Personally I make a distinction between synthesis and syncretism. Synthesis is a fusion caused by the ethereal, by spirit, it is about matters of resonance and bond moving in proximity with one another moved by magical laws and not imposed upon by shallow, uncritical syncretism based on subjective perception of similitude and difference.

This suppleness that your mentioning- a suggestion that through reasoning and contemplation, a more holistic look at magic and philosophy is possible- reminds me of a passage from your book, Craft Of The Untamed, with which you permission I will quote here-

“The witch is bound to no dogma. This makes them a threat to a Christianity established on doctrine. The witch insists everything in creation has its place. The church insisted on two contrary substances in God and the Devil. The witch strives for synthesis.”

From this point, I want to know your thought on the opposite end of the spectrum- away from synthesis. Many occult teachings, particularly those of the left hand path, have in recent years preached very austere, singular doctrines, which seem to adhere to one fixed set of laws, with little room for the wider, more chaotic approach you advocate. Can you speak to me about this a little?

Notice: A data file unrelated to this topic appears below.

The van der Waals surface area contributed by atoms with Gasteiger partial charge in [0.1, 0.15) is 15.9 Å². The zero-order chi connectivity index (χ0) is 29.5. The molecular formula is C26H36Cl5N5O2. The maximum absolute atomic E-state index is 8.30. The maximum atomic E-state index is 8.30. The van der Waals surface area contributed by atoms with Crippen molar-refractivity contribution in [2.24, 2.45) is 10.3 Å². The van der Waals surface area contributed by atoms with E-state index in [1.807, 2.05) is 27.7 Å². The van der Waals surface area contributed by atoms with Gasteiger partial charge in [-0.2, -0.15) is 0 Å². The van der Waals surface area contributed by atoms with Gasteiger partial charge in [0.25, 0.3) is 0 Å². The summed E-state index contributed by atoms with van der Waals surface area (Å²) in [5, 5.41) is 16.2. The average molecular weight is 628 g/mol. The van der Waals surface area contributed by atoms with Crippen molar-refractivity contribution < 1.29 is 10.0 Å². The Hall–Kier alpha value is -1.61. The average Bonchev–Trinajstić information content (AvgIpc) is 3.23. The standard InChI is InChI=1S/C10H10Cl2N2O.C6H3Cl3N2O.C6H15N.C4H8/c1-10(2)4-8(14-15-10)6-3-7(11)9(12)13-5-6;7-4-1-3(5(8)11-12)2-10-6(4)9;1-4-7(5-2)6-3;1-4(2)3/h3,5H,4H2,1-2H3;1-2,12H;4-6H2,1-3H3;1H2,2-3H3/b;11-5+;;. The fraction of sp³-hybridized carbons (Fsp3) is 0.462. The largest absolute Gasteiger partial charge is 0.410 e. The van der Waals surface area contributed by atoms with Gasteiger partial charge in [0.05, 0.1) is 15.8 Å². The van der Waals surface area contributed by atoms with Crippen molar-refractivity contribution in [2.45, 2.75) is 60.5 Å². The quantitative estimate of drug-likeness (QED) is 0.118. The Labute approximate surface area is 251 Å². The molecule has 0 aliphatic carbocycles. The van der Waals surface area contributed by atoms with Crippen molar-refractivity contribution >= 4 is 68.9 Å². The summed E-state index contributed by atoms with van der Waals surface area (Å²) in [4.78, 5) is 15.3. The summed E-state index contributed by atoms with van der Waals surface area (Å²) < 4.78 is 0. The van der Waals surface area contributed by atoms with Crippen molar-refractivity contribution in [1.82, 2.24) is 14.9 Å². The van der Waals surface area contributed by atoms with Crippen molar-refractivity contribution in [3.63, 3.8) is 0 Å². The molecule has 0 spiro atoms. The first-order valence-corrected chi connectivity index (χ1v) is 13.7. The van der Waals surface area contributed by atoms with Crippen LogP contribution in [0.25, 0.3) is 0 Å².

I am not sure I understand the question completely, but if you are questioning the binary relationship of good and evil in relation to ‘the left hand path’ and its focus on self-becoming I have to say that this is in truth at the heart of the ideal of a ‘person becoming magic’. As we start out understanding the world we see it as a binary, night is different from day and so forth, but at some point the shades of grey should appear and reveal that a simple binary of our experience of the world is too simplistic. Nothing is just good or just evil, it depends on perspective, personal history and placement.  I wouldn’t say I endorse chaos, but I think it is vital to understand that nature is not as kind and predictable as we would like her to be. Hence I am more occupied with the complexities involved in the journey towards self-affirmation. And I must say that the older I get, the more experienced I get the wider the landscape tend to grow, but at the same time in this widening of the landscape it also gets more easy to see and realize yourself.